Uplink ALPA - The Voice of Aviation

The New Zealand Air Line Pilots' Association Newsletter.

Ministry of Health unveils new model for air ambulance helicopter services

Following months of negotiation, plans to remodel emergency helicopter services have been released by the Ministry of Health (MOH). 

The new operating model restructures the provision of emergency services in New Zealand, including the phasing out of smaller, single engine helicopters which are limited in their ability to provide full clinical care. They also don’t meet Civil Aviation Rules in regards to flying over urban areas, ultimately preventing them from landing on hospital helipads.

Emergency services will remain split into three main bases: Northland, covering the Auckland and Northland region; Central, covering Wellington to Hamilton; and Southern, covering the South Island, and Stewart, Chatham and Auckland Islands. 

The key changes are as follows:

Northern 

The two existing air ambulance service providers, Auckland Rescue Helicopter Trust (ARHT) and Northland Emergency Services Trust (NEST), have formed a joint venture to provide a consolidated service throughout the Northern region. They have entered into a provisional agreement with National Ambulance Sector Office (NASO) and are working through the details. The MOH expects this will be completed before 31 March 2019. Until then, the existing trusts will provide their services independently over the busy summer period.

Air ambulance bases will remain in Whangarei, Auckland and Whitianga to enable a swift response throughout the region. The Northern base will provide a 24/7 service, with a combination of on-site and on-call aviation and clinical crew to meet demand. Future allocation of crew will be informed by improved data collection and monitoring to ensure helicopters and crew are available when and where they are needed.

Central 

The Central region’s five air ambulance helicopter trusts have formed a joint venture, known as Central Air Ambulance Rescue Limited (CAARL). CAARL entered into an agreement with NASO and started operating in the region on 1 November. 

CAARL is providing helicopter services from bases in Hamilton, Wellington, New Plymouth, Hastings, Taupo, Gisborne, Tauranga and Palmerston North. The Rotorua region is covered by the bases in Taupo, Tauranga and Hamilton, with response times to incidents estimated to be the same or faster than under the current model. 

In the next 12 months, CAARL will introduce additional twin-engine helicopters to provide comprehensive on-board services to ensure patients get urgent clinical attention while being transported.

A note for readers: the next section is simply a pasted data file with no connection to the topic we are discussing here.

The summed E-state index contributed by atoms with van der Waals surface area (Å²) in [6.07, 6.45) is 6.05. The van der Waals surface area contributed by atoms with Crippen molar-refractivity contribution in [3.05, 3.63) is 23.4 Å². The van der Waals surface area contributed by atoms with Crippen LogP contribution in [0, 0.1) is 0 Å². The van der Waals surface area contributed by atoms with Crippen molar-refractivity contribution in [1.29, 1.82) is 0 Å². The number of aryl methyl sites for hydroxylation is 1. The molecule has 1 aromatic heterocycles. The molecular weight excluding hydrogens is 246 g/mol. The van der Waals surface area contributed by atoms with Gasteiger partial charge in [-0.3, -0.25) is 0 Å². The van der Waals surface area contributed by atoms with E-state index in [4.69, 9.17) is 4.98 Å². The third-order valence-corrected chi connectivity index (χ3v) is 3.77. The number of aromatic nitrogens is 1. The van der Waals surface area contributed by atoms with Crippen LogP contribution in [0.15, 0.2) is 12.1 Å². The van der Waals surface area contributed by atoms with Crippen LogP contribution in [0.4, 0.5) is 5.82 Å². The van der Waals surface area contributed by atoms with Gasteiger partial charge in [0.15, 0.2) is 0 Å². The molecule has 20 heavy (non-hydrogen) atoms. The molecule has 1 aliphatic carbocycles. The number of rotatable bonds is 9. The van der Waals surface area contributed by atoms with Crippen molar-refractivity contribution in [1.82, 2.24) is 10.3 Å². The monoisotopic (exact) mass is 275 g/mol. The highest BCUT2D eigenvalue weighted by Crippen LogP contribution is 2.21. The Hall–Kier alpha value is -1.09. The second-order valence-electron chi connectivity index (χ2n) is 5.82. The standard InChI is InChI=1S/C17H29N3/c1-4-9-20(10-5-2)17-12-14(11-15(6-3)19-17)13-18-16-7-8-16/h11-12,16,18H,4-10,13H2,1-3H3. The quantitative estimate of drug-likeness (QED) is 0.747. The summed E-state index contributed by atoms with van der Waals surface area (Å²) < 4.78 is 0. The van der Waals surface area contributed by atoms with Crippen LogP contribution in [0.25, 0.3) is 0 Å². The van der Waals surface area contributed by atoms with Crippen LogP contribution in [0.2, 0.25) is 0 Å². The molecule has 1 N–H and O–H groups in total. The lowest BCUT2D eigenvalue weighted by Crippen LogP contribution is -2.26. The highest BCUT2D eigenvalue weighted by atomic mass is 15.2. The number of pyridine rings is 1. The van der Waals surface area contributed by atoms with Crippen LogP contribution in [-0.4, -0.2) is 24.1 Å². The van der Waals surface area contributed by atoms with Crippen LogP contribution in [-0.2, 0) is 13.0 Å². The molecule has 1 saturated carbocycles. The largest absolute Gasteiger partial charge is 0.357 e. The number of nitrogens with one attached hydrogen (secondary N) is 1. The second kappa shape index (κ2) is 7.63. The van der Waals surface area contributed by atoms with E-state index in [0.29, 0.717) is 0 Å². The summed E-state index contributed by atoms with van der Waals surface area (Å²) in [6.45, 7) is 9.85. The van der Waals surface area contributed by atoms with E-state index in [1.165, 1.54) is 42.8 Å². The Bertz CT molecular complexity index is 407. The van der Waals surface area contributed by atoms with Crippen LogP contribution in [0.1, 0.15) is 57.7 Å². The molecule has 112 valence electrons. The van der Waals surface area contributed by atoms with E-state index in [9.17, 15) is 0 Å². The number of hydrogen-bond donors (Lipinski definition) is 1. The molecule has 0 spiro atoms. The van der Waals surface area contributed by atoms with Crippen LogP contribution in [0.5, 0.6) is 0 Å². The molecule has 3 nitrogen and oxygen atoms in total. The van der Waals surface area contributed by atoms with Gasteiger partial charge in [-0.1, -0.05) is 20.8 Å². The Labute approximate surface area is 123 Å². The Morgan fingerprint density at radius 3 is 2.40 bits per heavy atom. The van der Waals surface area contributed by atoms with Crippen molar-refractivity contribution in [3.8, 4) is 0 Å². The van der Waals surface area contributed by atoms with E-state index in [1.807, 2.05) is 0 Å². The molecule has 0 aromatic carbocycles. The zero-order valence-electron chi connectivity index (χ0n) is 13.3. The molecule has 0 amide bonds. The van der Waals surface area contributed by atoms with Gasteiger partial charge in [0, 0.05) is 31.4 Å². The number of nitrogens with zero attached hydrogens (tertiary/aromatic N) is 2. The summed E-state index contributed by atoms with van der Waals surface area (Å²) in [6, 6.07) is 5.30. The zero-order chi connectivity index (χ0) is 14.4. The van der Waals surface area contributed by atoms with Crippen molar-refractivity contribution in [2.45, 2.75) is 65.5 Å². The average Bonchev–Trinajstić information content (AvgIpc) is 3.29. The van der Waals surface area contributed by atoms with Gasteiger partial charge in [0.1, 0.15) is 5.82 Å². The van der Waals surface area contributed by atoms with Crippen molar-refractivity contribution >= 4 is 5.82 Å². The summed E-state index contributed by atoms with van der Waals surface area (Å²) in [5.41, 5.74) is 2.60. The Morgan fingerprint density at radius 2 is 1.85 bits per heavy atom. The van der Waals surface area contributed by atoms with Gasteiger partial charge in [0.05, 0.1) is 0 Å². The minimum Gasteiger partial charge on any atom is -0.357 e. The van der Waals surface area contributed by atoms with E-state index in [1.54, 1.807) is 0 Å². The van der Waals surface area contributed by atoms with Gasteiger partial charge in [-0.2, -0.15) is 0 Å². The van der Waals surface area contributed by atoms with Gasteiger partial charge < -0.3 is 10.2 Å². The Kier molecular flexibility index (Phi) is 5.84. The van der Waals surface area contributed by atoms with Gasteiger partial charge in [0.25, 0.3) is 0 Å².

Southern 

Helicopters Otago Limited and Garden City Helicopters Limited have formed a joint venture –Helicopter Emergency Medical Services New Zealand (HEMS) – to provide emergency services throughout the Southern region. 

HEMS began operating on 1 November, providing helicopter pre-hospital retrieval and inter-hospital helicopter transfers. 

All existing bases remain and continue to service local search and rescue needs, including bases in Nelson, Greymouth, Christchurch, Te Anau, Queenstown and Dunedin. 

A 24/7 service, with dedicated clinical crew, will operate from the Christchurch and Dunedin bases. The remaining bases, with the exception of Te Anau, will provide dedicated services for 12 hours each day, with on-call services overnight. Te Anau will remain an on-call service. 

For the first time, the Queenstown base is introducing permanent cover, and both Queenstown and Greymouth will upgrade to twin-engine helicopters. 

Two additional twin-engine helicopters will be purchased by the trust in 2019. Based in Dunedin and Christchurch, where the majority of call-outs occur, they will be the most modern helicopters available in the South Island. 

The MOH programme aims to modernise the country’s air ambulance services during the next 10 years. 

The current air ambulance fleet has an average age of 29 years. New technology, combined with exclusive use air routes, will enable missions to be flown safely in conditions that previously restricted the use of air ambulance helicopters. This is a significant benefit, particularly to communities in the South Island that rely on the air ambulance service.  

For more information see HERE.

 

 

Attached Files




Comments are closed.

<< What do I need to report to the regulator? British pilots call for tougher drone laws in the wake of a serious near miss >>